Drew Lyon: Okay. So, as you said, we’ve had farm — on-farm research for a long time, but this is kind of taking it to a new level.
Keith Curran: Yes.
Drew Lyon: Okay. And why do you think the Farmers Network is an important tool in advancing farming?
Keith Curran: Well, some of the traditional goals of a farmers network is to facilitate information and idea sharing between farmers, agronomist researchers, and other stakeholders. Other goals are to increase, improve, and enhance on-farm research collaboration, and through the function of our advisory committees, targeting research and extension needs to generate scientific publications and extension bulletins. Farming, as you know, is challenging. Farmers have to wear many hats in their day-to-day operations. They manage thousands of acres of crops, often scattered across many miles, and their fields vary by soil, water, climate, fertility, weed, and disease characteristics. They differ in management history, ownership, and landowner restrictions. All of these factors simultaneously interact at different levels to create challenges to information gathering and the application of that information in management. The WSU Farmers Network offers important and unique tools that provides a hosted big data platform in a centralized database from which farmers, stakeholders, and researchers can collect and analyze data, exchange information, and apply what’s been learned. And so the application of these digital tools and technology allow us to collect large amounts of georeferenced, high-resolution, high-quality data that support real-time learning and create low-risk decision making for growers. And that’s really what our goals are, the fundamental goals are.
Drew Lyon: Okay. So this big data idea, I think, that’s kind of what’s been missing for a lot is the ability to handle all this data because you collect a huge amount of data if it’s all site-specific and all of these farms. So that’s really the unique characteristic that’s — you’re bringing to bear on this big problem that we have, is making site-specific recommendations over a geography that’s as variable as eastern Washington.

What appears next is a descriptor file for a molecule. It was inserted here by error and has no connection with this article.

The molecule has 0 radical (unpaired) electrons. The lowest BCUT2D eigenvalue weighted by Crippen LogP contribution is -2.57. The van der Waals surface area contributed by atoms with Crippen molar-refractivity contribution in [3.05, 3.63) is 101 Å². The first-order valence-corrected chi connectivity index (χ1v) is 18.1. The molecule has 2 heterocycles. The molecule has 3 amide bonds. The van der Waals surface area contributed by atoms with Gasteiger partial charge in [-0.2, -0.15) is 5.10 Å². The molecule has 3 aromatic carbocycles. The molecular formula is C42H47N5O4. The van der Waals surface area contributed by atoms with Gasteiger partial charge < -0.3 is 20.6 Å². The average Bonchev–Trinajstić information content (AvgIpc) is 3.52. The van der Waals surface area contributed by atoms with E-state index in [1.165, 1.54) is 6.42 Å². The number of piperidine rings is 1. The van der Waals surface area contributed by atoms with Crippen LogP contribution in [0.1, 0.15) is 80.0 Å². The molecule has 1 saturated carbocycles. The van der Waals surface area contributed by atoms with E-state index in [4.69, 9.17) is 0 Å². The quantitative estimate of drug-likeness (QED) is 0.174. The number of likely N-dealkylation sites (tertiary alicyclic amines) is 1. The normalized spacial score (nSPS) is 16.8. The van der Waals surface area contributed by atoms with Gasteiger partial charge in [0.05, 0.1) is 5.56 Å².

Keith Curran: Right. And I think when you think about the traditional challenges to do doing something like this, first of all, you’ve got the limited bandwidth of farms. So how do you get their data from their farm up into the cloud, up into our servers for processing into the database and, of course, analysis? Uploading a shapefile on a farm’s metered connection usually will exhaust most farmers’ monthly bandwidth pretty quickly and their patience, I imagine, in a very short amount of time. So we’re trying to make the upload process simple for storing data on our secure database, in our cloud, and parsing that file information into the database schema. Also, when you think about how traditionally researchers — they store their data and their information, it’s not centralized. They store it in Excel files, PDFs, Word. And what we’re trying to do is get everybody to play in the same sandbox, get all that information, get that data onto a centralized database and not have it be scattered amongst the different individuals that are part of the collaborative process so that we’re all working from the same page and facilitating that collaborative efficiency. Obviously, when you’re working with cutting-edge technology, funding is an issue. Licensing, for example, when you bring a file up onto the cloud server from a farmer’s shapefile, for example, parsing that file into the database — if you were to pay somebody to do that and to code that to create the scripts, it’s generally less expensive to license a product or to purchase a product that you can simply retool for that purpose. And so we’ve been investigating different technologies. And so, obviously, we wish to fund these technological innovations at some point, so that’s a challenge as well. And then, finally, creating the tools to perform the data analysis on a server to remove the need from downloading terabytes of data to a local machine where it’s traditionally analyzed and processed — this is what we’re also striving to accomplish. So performing the analysis on the server so that it doesn’t have to be taken off the server, then put back — all these things, I think, are really important towards having a unique and, dare I say, first-to-market solution because there’s not a lot of people that are doing this right now. And so we’re trying to get these tools in place so that we can be one of the first folks to be doing this.